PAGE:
- Waste Management operated 6,100 trucks that run on natural gas as of the end of Q3, according to the company's 2017 sustainability report update, compared to around 5,100 at the end of 2016. Already, Waste Management has surpassed its 2020 goal of reducing fleet emissions by 15%. Emissions had been reduced 26% in 2016 using a 2007 baseline.
- The company has a goal of recycling 20 million tons of material annually by 2020. In 2016, Waste Management recycled 14.7 million tons of material, meaning the company has a significant amount of ground left to cover. The company processed 14 million and 15.1 million tons in 2015 and 2014, respectively.
- In addition, the company has set a goal of producing enough electricity from solar panels, landfill gas-to-energy, waste-to-energy, waste-based fuel and steam to power 2 million homes by 2020. According to the report, the company currently generated enough power for 470,000 homes in 2016 and 2017. A drop from 1.08 million in 2014 is due to the divestiture of Wheelabrator's waste-to-energy business.
To reach its goal of recycling 20 million tons annually by 2020, Waste Management has the ambitious task of increasing its capacity by over 5 million tons in about two years. However, the waste stream has changed since the company introduced its recycling goals: Recyclables volumes have increased in many places while the weight of those recyclables may have not grown as much due to factors such as thinner plastics.
"As an example, it now takes 97,000 water bottles to reach a ton versus 62,000 a decade ago," Waste Management Spokeswoman Tiffiany Moehring said in an email to Waste Dive. "That is great news for the environment, which is why we are changing our goals away from weight based goals to GHG emissions reduction goals."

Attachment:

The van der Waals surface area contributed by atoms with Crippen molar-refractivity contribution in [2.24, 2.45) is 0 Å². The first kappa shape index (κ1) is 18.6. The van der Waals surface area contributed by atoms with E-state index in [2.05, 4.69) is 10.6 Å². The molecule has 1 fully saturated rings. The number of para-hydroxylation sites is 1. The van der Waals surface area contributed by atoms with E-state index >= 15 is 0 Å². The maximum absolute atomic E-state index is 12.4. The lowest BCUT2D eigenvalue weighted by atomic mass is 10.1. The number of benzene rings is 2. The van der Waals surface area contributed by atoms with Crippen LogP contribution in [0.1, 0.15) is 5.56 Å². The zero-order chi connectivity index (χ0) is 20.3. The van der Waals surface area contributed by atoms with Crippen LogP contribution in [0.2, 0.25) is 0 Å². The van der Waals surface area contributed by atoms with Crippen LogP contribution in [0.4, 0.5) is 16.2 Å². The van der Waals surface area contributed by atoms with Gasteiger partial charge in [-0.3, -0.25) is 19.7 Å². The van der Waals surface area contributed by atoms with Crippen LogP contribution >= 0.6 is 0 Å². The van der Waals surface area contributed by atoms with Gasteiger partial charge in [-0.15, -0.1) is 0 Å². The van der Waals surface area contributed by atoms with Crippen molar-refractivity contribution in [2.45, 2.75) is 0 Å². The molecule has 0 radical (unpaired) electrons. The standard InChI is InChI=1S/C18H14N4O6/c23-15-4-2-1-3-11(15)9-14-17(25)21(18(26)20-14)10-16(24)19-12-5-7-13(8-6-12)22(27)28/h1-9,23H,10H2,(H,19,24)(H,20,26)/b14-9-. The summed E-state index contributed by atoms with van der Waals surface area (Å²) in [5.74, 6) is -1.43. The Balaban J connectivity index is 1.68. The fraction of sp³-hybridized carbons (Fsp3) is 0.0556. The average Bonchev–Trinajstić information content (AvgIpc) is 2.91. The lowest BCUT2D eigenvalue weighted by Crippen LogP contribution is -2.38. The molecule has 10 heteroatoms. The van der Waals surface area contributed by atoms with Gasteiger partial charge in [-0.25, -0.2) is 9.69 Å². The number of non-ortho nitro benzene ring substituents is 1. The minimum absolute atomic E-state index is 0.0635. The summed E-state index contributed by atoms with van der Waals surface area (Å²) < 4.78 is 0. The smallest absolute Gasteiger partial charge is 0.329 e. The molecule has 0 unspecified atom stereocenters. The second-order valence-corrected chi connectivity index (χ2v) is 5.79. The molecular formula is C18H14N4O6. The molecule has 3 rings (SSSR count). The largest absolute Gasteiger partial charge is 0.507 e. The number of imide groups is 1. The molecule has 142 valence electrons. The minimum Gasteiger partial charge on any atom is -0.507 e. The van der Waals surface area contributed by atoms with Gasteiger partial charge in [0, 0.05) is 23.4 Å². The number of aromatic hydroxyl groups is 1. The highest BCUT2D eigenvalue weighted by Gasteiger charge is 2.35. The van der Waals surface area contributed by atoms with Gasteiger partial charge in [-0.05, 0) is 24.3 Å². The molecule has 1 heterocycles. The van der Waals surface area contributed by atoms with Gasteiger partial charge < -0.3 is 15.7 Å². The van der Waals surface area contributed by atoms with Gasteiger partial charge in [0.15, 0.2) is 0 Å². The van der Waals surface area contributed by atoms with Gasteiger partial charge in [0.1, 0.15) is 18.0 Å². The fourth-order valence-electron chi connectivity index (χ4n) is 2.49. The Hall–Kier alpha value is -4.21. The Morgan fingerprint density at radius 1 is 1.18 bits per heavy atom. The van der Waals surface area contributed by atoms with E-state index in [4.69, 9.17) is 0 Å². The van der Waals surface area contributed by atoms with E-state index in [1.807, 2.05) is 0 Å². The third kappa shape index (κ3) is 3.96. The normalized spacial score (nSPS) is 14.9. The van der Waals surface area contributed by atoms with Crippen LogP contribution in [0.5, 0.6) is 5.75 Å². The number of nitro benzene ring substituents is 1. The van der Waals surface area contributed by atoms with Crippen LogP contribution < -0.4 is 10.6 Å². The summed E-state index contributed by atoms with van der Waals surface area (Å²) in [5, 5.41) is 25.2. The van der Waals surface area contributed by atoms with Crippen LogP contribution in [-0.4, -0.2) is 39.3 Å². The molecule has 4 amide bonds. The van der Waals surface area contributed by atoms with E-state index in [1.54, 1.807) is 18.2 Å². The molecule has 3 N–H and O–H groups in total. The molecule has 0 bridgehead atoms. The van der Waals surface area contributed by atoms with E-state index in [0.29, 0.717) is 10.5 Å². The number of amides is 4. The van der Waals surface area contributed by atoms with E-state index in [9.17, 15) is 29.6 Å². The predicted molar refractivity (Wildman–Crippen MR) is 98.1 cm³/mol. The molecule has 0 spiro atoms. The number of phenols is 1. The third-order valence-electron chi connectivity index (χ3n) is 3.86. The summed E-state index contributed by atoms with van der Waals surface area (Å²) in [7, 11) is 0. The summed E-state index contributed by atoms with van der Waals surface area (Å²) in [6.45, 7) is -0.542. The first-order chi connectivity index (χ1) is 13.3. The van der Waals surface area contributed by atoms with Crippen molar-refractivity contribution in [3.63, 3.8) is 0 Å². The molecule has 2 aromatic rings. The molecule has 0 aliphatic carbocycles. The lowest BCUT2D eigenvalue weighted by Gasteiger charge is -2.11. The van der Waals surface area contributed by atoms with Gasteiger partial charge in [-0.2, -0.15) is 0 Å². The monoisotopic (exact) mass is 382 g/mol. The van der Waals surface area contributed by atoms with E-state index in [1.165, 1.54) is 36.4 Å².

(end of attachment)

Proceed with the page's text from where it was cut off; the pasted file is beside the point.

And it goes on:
Moehring added that the company's new goals recognize the benefits of reducing emissions that are associated with reducing waste along all parts of the value chain, "rather than focusing on the shortcomings associated with our current 20 million weight-based goal."
The company must also reconcile discrepancies between its original goals for WTE and current realities. Moehring described Wheelabrator and WTE plants as the "second half of the equation" to the company's energy-production goals.
"We realize that our waste-based energy goal cannot be achieved by 2020. When we originally set our goals, we intended them to be directional — and aspirational," Moehring wrote. "Although it meant that we were unlikely to achieve our 2020 goal on renewable energy, we divested Wheelabrator to concentrate on our core competencies in [landfill gas-to-energy] and recycling." She added that the company's next round of sustainability reporting would consider ways to highlight the production of low-carbon fuel from its landfills.
Low-carbon fuel production is a field that Waste Management and other companies have been rapidly developing. Republic Services, for example, highlighted its developments in CNG in its 2016 sustainability report. According to Waste Management's new report, the company operates 104 natural gas fueling stations, more than two dozen of which are open to the public. The company also maintains 131 landfill gas-to-energy facilities nationwide.
As more interest develops in moving vehicles to compressed natural gas, companies that capitalize on and invest in landfill gas projects now will be better positioned to stay competitive in the shifting fuel market.